The One who sees me

I have been reading in Genesis, about Abram (Abraham) and Sarai (Sarah), and there are so many discectable story lines!

The Bible is amazing.

Sarai is desperate for a child, a promised child. Her husband has been told he is the Father of Nations, and yet after being together for YEARS, she has been unable to give him a child, or to love on a child of her own. My biological clock was ticking when I was 18. I couldn’t wait to be a mother. I became a mother at 23. I can’t imagine what it would be like to be older than my grandmother before I had a child. Can you feel her desperation.

I guarantee, she cried on Abrams chest night after night. That she sunk into herself a little more everyday… Can you imagine? Some of you may be able to imagine just that very thing. Let us know if that is you, we will join you in prayer.

Sarai has become so desperate that she has now decided to give her servant to her husband, so that she can build a family through another women. I can’t even imagine what it would be like to “own” a person, or dictate to them what they will and won’t do with their bodies, especially for my own selfish needs. Unfortunately, in that time, this was probably a more normal custom than we realize. Probably often done in secret to protect a family line.

16 Now Sarai, Abram’s wife, had borne him no children. But she had an Egyptian slavenamed Hagar; 2 so she said to Abram, “The Lord has kept me from having children. Go, sleep with my slave; perhaps I can build a family through her.”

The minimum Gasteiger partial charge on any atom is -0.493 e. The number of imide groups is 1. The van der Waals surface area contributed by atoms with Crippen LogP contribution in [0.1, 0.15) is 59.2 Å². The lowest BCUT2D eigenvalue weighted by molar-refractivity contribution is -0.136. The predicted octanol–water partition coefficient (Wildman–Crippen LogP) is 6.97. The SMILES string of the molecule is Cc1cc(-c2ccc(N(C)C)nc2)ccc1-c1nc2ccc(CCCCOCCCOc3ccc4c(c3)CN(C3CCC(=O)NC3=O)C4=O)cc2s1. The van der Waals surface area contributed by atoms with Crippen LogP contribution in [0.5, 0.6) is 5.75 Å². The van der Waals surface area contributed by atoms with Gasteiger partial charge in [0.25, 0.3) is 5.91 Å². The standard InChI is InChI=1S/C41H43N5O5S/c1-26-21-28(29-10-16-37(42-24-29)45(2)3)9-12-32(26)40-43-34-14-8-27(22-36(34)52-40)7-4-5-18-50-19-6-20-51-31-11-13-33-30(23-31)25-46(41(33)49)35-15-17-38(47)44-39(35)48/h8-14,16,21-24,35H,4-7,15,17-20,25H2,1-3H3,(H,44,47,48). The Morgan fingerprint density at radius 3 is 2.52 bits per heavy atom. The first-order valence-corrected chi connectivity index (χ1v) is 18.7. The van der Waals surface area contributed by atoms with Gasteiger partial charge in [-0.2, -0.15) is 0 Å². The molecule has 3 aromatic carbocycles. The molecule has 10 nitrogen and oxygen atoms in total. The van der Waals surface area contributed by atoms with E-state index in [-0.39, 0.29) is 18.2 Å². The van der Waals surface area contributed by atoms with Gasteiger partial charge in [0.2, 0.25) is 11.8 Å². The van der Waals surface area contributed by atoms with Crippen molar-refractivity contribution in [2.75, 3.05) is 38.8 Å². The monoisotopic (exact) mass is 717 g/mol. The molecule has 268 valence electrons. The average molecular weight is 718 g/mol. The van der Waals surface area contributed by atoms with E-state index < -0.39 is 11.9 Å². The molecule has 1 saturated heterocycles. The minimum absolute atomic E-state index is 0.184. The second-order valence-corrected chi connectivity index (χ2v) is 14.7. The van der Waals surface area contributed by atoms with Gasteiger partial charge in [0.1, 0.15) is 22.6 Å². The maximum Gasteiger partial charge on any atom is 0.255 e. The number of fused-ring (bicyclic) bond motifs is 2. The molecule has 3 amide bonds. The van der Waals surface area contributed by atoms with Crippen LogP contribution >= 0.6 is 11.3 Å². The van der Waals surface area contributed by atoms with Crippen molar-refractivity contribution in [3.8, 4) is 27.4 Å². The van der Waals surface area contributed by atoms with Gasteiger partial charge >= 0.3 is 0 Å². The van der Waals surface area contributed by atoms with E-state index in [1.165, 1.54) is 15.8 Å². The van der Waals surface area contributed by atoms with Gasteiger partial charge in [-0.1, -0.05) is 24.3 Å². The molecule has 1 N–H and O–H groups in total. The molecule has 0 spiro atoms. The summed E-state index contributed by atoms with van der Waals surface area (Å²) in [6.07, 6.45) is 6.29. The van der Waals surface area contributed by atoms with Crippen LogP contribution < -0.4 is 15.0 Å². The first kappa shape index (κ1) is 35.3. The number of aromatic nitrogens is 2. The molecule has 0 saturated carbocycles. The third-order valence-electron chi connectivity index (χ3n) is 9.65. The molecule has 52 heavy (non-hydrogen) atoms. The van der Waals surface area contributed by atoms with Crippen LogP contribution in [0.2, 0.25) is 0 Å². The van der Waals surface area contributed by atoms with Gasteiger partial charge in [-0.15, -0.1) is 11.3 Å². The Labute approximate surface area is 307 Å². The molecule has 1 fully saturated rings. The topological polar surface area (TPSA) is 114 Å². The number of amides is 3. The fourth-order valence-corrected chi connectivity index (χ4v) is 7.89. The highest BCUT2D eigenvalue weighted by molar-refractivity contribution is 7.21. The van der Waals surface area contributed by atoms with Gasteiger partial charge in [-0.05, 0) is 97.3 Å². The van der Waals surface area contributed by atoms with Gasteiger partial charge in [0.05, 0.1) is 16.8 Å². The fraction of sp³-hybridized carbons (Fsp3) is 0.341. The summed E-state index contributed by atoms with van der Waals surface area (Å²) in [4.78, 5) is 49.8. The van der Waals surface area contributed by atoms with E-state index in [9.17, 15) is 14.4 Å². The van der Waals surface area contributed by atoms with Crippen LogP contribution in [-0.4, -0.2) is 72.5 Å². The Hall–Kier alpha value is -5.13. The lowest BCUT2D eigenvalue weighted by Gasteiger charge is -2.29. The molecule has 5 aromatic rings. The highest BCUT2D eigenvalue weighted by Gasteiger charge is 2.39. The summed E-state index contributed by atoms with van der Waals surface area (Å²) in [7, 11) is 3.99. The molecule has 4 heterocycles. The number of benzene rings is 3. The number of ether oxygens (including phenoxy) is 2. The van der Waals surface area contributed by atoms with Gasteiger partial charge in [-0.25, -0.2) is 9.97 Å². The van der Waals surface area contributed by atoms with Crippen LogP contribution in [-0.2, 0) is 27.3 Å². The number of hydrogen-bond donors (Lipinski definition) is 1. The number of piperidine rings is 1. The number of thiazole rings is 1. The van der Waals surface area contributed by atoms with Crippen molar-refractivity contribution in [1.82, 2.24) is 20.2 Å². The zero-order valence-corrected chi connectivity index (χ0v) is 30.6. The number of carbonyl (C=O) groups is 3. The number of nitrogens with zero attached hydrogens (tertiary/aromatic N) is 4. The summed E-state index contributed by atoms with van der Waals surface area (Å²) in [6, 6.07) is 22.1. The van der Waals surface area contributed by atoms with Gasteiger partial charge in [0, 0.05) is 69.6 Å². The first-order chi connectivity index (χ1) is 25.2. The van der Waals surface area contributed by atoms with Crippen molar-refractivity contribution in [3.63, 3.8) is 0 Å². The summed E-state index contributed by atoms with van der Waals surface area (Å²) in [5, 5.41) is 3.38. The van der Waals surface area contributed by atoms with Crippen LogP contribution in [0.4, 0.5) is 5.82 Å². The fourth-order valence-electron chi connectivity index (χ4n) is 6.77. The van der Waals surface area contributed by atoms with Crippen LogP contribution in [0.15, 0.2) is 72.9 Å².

I am amazed at Abram- he actually speaks with God. Has a relationship that you and I will not have until we arrive at Heaven’s gates. He sees God. When his wife suggests he sleep with his wife’s servant he agrees! He doesn’t say, “No Sarai, God has promised that we would be parents.” Nope. Abram acts in his humanity and says, ok! Sounds good, Ill do it. A real punishment, eh?

Abram agreed to what Sarai said. 3 So after Abram had been living in Canaan ten years,Sarai his wife took her Egyptian slave Hagar and gave her to her husband to be his wife.4 He slept with Hagar, and she conceived.

Hagar is in the unfortunate position as a servant, that her orders are given and she must obey. She sleeps with Abram, and they conceive. Hagar, begins to become jealous- uh, yeah… I would too- I was forced to sleep with this man and carry his child, and then I am required to give him over to the woman I work for. I will see this child everyday all day and he won’t know who I am!

Sarai is given permission to treat Hagar however she wants per Abram, so she mistreated her. It doesn’t tell us how, but assuming that she has already been “owned” for potentially years, she has encountered various behaviors from her mistress, but Sarai has gotten so bitter and jealous that she has now gone beyond the normal way of treating her servant and upgraded to being down right nasty. I would guess that Sarai’s anger would have led her to behaviors that harmed Hagar, to the point that Hagar left! She is committing an illegal act by leaving. She isn’t independent, she isn’t under her own will. She wouldn’t risk it all to run away and have a baby alone in the wilderness.

When she knew she was pregnant, she began to despise her mistress. 5 Then Sarai said to Abram, “You are responsible for the wrong I am suffering. I put my slave in your arms, and now that she knows she is pregnant, she despises me. May the Lord judge between you and me.”